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Re: MathML-Reduce Web Interface

From: Luis Alvarez <alvarez@zib.de>
Date: Wed, 13 Jan 1999 10:39:42 +0100 (MET)
To: Robert Miner <rminer@geomtech.com>
cc: www-math@w3.org
Message-ID: <Pine.GHP.4.05.9901131029250.28952-100000@patricia.zib.de>
Hello Robert, 
Thanks for having tested my program and made the effort to comment on it. 
On the first point you arise, I have had some problems. 



> 1.  You seem to be generating <relation> ... </relation> tags instead
>     of <reln> ... </reln>.  For example,
> 
>     tay(x*sin(x),x,5);
> 
>        returns
> 
>     <math>
>        <relation><eq/>
>           <apply><plus/>
>              <ci>x</ci>
>              <cn type="integer">6</cn>
>           </apply>
>           <apply><plus/>
>              <apply><fn><ci>y</ci></fn>
>                 <ci>x</ci>
>              </apply>
>              <ci>y</ci>
>           </apply>
>        </relation>
>     </math>
> 
My program use to
generate the <reln> tags, which seem to me the good solution. But for some
reason one day, I was looking at the spec and in section 4.4.4 of the
online spec the <relation> tag is used. I believe you are right, but I am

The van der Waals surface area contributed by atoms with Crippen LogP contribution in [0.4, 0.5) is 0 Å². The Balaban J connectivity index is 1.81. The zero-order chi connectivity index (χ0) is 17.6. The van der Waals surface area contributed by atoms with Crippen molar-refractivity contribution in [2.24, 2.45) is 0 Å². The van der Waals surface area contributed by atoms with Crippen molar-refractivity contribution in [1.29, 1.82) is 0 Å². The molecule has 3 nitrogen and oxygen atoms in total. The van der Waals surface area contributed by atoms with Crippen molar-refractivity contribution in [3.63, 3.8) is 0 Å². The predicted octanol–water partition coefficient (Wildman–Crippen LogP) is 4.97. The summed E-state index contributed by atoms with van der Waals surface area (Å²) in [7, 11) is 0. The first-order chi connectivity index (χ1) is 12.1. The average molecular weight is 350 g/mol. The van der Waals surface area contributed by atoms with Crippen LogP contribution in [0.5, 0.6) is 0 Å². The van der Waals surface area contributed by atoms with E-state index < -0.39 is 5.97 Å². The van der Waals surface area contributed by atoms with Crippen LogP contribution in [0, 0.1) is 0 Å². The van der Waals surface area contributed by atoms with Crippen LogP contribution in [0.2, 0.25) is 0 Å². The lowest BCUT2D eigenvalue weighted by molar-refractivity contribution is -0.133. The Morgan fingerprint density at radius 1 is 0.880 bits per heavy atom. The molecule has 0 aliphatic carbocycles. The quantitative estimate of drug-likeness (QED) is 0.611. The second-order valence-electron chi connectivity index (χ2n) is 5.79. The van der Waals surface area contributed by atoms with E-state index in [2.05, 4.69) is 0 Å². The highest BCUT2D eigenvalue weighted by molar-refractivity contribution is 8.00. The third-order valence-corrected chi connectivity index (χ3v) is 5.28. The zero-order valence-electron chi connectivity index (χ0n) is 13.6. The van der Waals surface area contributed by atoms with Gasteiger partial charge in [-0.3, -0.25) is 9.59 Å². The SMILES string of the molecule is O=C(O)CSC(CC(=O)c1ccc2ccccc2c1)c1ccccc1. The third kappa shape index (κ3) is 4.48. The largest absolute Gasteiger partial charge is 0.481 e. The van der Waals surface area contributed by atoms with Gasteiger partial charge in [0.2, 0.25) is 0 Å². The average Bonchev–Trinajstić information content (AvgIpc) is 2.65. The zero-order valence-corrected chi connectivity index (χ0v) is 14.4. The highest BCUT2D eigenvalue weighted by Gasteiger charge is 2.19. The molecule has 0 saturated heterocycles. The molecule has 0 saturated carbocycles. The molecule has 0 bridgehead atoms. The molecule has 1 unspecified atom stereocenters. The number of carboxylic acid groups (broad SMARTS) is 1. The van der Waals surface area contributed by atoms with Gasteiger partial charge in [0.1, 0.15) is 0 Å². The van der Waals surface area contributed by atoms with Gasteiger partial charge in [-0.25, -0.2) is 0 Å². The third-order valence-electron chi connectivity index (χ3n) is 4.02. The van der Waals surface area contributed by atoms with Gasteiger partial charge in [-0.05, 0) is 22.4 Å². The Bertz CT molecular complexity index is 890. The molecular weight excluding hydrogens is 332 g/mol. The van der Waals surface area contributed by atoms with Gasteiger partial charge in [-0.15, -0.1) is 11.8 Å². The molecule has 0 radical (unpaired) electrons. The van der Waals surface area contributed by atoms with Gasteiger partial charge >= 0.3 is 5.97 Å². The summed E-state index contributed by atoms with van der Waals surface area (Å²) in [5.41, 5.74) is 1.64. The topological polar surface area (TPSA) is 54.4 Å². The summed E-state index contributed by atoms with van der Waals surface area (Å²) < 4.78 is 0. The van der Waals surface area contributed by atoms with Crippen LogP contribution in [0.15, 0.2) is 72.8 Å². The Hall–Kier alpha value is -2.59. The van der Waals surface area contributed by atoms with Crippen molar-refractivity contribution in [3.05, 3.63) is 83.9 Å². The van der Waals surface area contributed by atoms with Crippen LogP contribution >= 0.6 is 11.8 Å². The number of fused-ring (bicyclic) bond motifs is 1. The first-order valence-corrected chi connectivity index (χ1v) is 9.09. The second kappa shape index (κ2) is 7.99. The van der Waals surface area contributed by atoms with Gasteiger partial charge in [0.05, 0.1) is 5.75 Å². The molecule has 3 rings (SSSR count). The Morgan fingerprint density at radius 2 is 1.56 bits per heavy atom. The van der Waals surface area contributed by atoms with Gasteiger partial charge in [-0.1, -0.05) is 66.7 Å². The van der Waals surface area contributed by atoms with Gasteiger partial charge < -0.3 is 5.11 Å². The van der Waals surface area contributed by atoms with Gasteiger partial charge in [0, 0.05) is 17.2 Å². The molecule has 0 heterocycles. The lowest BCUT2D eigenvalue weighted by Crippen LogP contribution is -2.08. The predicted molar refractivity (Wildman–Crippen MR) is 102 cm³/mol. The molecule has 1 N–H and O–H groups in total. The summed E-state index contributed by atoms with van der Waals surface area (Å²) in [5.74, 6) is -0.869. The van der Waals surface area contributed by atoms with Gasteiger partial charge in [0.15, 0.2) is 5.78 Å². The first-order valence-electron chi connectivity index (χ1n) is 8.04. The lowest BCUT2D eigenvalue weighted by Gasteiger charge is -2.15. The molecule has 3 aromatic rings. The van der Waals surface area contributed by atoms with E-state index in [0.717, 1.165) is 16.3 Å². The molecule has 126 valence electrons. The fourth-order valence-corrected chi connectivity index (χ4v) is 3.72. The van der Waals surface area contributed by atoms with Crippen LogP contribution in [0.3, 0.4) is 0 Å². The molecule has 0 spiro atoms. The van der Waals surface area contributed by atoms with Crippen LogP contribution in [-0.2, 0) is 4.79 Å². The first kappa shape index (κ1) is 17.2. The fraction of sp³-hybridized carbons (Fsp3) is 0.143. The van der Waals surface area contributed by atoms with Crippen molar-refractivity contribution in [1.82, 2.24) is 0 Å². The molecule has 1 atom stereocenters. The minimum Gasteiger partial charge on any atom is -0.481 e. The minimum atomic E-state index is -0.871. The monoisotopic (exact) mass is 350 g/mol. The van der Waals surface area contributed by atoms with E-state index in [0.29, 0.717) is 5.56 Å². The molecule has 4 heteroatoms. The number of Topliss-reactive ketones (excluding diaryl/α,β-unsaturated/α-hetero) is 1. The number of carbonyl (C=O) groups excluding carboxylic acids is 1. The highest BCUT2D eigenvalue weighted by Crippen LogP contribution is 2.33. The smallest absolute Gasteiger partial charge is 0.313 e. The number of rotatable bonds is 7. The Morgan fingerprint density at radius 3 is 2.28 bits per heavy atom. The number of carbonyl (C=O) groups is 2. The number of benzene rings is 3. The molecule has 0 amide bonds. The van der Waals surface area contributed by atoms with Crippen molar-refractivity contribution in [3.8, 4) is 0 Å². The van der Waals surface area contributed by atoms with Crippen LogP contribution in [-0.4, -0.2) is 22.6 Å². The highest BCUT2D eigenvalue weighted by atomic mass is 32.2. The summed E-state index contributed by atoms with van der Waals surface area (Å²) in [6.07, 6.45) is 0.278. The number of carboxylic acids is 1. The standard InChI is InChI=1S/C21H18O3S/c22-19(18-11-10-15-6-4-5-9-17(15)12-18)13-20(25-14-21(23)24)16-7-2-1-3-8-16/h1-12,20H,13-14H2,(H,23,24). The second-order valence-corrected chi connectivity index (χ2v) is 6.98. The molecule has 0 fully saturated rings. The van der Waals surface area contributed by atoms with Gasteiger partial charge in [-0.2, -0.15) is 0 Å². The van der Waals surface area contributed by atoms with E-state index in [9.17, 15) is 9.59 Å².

a bit confused with the tag on the spec. So which one do you think I
should really use?



>    
> 3. The previous example also points out another problem, though in
>    this case it isn't clear to me if the culprit is your code, WebEQ,
>    or the MathML spec.  I am inclined to blame the spec.
> 
>    The problem is that the <minus/> element indicated by the *****
>    above is followed by a single child.  WebEQ throws an error, based 
>    on the fact that </minus> is listed in section 4.2.3 of the spec as
>    a binary operator.  Oops.  Where does that leave the unary minus
>    operator.  As far as I can tell, it isn't there...
> 
Concerning the <minus> element, me too I have some doubts. When I started
the generator in september, there was an appendix F on the mathml spec,
which has now disappeared. And on it was explained every operator with a
lot of information concerning it. The <minus> operator was qualified as
both binary and unary. I used that definition. When this appendix
disappeared, I faced the problem that unary <minus> was no longer
existant, so I just kept it for its usefulness. But maybe I should
consider asking some MathML expert what the official answer is...


Thanks a lot once again for your helpful comments,



Luis Alvarez
________________________________________________________
Konrad-Zuse-Zentrum fur Informationstechnik Berlin (ZIB)
Optimisation Division

Tel: (+49 30) 84 18 53 34
Received on Wednesday, 13 January 1999 04:36:03 GMT

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